The global goal to achieve “net-zero” carbon emissions by 2050 is impractical and unrealistic, finds a new study published today by the Fraser Institute, an independent, non-partisan Canadian public policy think-tank.

“The plan to eliminate fossil fuels and achieve a net-zero economy faces formidable economic, political and practical challenges,” said Vaclav Smil, professor emeritus at the University of Manitoba and author of Halfway Between Kyoto and 2050: Zero Carbon Is a Highly Unlikely Outcome.

Canada is now also committed to this goal. In 2021, the federal government passed legislation mandating that the country will achieve “net-zero” emissions—that is, will either emit no greenhouse gas emissions or offset its emissions through other activities (e.g. tree planting)—by 2050.

Yet, despite international agreements and significant spending and regulations by governments worldwide, global dependence on fossil fuels has steadily increased over the past three decades. By 2023, global fossil fuel consumption was 55 per cent higher than in 1997 (when the Kyoto Protocol was adopted). And the share of fossil fuels in global energy consumption has only slightly decreased, dropping from 86 per cent in 1997 to 82 per cent in 2022 (the latest year of complete production data).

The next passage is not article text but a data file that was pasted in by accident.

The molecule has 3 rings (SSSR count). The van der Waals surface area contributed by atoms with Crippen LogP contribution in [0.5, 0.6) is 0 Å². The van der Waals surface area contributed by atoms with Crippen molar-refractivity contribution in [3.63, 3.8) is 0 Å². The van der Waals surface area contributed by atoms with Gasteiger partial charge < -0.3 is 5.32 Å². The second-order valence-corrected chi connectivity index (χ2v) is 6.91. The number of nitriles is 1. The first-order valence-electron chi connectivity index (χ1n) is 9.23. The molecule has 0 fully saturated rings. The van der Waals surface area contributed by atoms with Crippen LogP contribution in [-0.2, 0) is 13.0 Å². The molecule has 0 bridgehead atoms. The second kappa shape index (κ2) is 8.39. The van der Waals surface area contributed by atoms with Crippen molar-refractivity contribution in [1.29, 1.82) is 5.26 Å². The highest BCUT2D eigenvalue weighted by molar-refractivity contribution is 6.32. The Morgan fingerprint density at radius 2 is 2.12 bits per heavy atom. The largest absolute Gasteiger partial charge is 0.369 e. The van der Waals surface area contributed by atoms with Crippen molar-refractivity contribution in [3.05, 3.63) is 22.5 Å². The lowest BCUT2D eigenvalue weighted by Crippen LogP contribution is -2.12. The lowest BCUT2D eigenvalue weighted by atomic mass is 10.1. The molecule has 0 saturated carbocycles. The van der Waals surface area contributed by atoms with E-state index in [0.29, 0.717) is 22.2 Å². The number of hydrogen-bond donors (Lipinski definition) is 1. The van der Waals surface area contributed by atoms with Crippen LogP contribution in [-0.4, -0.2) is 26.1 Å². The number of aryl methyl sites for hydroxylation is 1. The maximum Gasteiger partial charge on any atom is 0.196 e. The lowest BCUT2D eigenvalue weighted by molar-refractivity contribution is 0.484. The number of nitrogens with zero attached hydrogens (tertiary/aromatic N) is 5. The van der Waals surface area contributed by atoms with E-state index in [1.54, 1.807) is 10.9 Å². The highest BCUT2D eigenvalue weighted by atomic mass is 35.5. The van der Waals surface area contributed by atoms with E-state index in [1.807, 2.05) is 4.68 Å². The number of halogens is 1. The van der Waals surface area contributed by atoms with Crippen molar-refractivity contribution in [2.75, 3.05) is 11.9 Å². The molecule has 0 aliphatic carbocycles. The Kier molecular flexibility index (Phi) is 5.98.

Widespread adoption of electric vehicles—also a key component of Ottawa’s net-zero plan—by 2040 will require more than 40 times more lithium and up to 25 times more cobalt, nickel and graphite worldwide (compared to 2020 levels). There are serious questions about the ability to achieve such increases in mineral and metal production.

Although the eventual cost of global decarbonization cannot be reliably quantified, achieving zero carbon by 2050 would require spending substantially higher than for any previous long-term peacetime commitments. Moreover, high-income countries (including Canada) are also expected to finance new energy infrastructure in low-income economies, further raising their decarbonization burdens.